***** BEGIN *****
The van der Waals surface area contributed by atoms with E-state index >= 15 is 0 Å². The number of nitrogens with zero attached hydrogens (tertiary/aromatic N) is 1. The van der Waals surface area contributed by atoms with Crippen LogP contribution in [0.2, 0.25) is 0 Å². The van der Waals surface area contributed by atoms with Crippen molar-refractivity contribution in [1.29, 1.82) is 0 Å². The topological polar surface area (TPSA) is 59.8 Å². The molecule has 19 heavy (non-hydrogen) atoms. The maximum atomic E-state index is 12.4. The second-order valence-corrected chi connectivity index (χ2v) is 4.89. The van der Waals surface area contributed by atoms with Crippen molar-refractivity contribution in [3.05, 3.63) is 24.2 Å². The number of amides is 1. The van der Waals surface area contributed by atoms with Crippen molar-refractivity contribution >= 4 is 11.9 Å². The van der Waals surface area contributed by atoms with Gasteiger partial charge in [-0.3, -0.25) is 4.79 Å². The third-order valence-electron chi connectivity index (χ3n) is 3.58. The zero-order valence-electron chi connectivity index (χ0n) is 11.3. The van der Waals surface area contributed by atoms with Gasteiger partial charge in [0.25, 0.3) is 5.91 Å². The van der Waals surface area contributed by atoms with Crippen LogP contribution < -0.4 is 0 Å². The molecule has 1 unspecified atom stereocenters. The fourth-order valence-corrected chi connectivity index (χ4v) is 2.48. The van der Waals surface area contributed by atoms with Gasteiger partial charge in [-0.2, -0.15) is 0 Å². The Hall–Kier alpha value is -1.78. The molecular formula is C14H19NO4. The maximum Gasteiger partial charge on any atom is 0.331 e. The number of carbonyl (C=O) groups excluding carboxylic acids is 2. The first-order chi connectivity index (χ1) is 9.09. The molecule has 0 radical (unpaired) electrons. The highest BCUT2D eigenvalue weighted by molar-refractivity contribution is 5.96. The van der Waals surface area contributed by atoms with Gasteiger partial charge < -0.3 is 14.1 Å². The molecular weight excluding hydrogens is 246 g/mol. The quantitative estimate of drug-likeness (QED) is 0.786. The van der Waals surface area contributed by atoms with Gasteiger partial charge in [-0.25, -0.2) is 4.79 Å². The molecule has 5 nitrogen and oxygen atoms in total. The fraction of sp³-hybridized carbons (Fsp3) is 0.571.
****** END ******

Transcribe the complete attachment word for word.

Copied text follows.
The van der Waals surface area contributed by atoms with E-state index >= 15 is 0 Å². The number of nitrogens with zero attached hydrogens (tertiary/aromatic N) is 1. The van der Waals surface area contributed by atoms with Crippen LogP contribution in [0.2, 0.25) is 0 Å². The van der Waals surface area contributed by atoms with Crippen molar-refractivity contribution in [1.29, 1.82) is 0 Å². The topological polar surface area (TPSA) is 59.8 Å². The molecule has 19 heavy (non-hydrogen) atoms. The maximum atomic E-state index is 12.4. The second-order valence-corrected chi connectivity index (χ2v) is 4.89. The van der Waals surface area contributed by atoms with Crippen molar-refractivity contribution in [3.05, 3.63) is 24.2 Å². The number of amides is 1. The van der Waals surface area contributed by atoms with Crippen molar-refractivity contribution >= 4 is 11.9 Å². The van der Waals surface area contributed by atoms with Gasteiger partial charge in [-0.3, -0.25) is 4.79 Å². The third-order valence-electron chi connectivity index (χ3n) is 3.58. The zero-order valence-electron chi connectivity index (χ0n) is 11.3. The van der Waals surface area contributed by atoms with Gasteiger partial charge in [0.25, 0.3) is 5.91 Å². The van der Waals surface area contributed by atoms with Crippen LogP contribution < -0.4 is 0 Å². The molecule has 1 unspecified atom stereocenters. The fourth-order valence-corrected chi connectivity index (χ4v) is 2.48. The van der Waals surface area contributed by atoms with Gasteiger partial charge in [-0.2, -0.15) is 0 Å². The Hall–Kier alpha value is -1.78. The molecular formula is C14H19NO4. The maximum Gasteiger partial charge on any atom is 0.331 e. The number of carbonyl (C=O) groups excluding carboxylic acids is 2. The first-order chi connectivity index (χ1) is 9.09. The molecule has 0 radical (unpaired) electrons. The highest BCUT2D eigenvalue weighted by molar-refractivity contribution is 5.96. The van der Waals surface area contributed by atoms with Gasteiger partial charge < -0.3 is 14.1 Å². The molecular weight excluding hydrogens is 246 g/mol. The quantitative estimate of drug-likeness (QED) is 0.786. The van der Waals surface area contributed by atoms with Gasteiger partial charge in [-0.25, -0.2) is 4.79 Å². The molecule has 5 nitrogen and oxygen atoms in total. The fraction of sp³-hybridized carbons (Fsp3) is 0.571.